An overwhelming number (83%) of Australian financial services workers are concerned artificial intelligence (AI) technology will take over their jobs.
That's according to technology and consulting firm Infosys' Leadership in the Age of AI report, which surveyed more than 1000 business and IT leaders globally.
Forty per cent of Australian organisations have made positions redundant resulting from advancements in AI; 87% of IT leaders said such deployments are greatly outpacing the accuracy and productivity of humans performing the same task.
Nine out of 10 executives using AI are "far from the humanistic robots people see in sci-fi movies," but algorithms capable of learning and constantly improving specific processes to automate and solve business challenges, Infosys regional head for Australia and New Zealand Andrew Groth said.
AI deployment to-date is predominantly in the areas of machine learning (51%), automated reasoning (48%), robotics (47%), knowledge representation (44%) and natural language processing (39%).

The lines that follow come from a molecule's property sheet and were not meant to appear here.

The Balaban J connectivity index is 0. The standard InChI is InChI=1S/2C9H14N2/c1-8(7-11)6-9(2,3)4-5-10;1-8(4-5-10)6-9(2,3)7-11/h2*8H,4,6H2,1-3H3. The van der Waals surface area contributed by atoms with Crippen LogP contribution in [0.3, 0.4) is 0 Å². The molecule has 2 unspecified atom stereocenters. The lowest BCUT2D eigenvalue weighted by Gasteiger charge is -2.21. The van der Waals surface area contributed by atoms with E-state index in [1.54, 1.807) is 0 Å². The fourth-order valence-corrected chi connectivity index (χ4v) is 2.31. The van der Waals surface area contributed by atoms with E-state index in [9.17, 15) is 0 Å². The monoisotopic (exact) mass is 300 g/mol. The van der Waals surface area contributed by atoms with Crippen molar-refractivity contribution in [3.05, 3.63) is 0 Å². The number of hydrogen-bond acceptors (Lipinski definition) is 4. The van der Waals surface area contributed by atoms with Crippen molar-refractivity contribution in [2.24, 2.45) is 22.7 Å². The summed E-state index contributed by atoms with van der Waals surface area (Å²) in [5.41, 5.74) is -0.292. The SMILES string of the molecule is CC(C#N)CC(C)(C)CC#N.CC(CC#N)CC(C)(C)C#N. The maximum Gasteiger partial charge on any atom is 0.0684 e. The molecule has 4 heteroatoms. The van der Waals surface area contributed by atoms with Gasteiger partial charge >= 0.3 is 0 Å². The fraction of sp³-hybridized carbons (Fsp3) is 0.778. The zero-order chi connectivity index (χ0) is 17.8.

Groth said businesses using AI understand the integral role human skills like creativity and problem solving play in the future workplace.
"Jobs won't be disappearing; they will be evolving and it's encouraging that 43% of business leaders in the financial sector are planning to increase training in the functions affected most by AI deployments or are looking to redeploy employees to new functional areas (48%)," he said.
AI is also introducing new roles - a third (35%) of executives in finance are hiring new employees with different skillsets capable of fully harnessing the technology, Groth added.
Executives in the banking and insurance sectors plan to build a dedicated team of AI professionals in the near future; 78% of leaders said future business strategies hinge on AI.
However, the same proportion are having a difficult time finding qualified staff to lead AI technology integration - a key skills gap holding Australian businesses back, Groth said. For 43% of financial services firms, the risks of security and privacy concerns pose as a major drawback.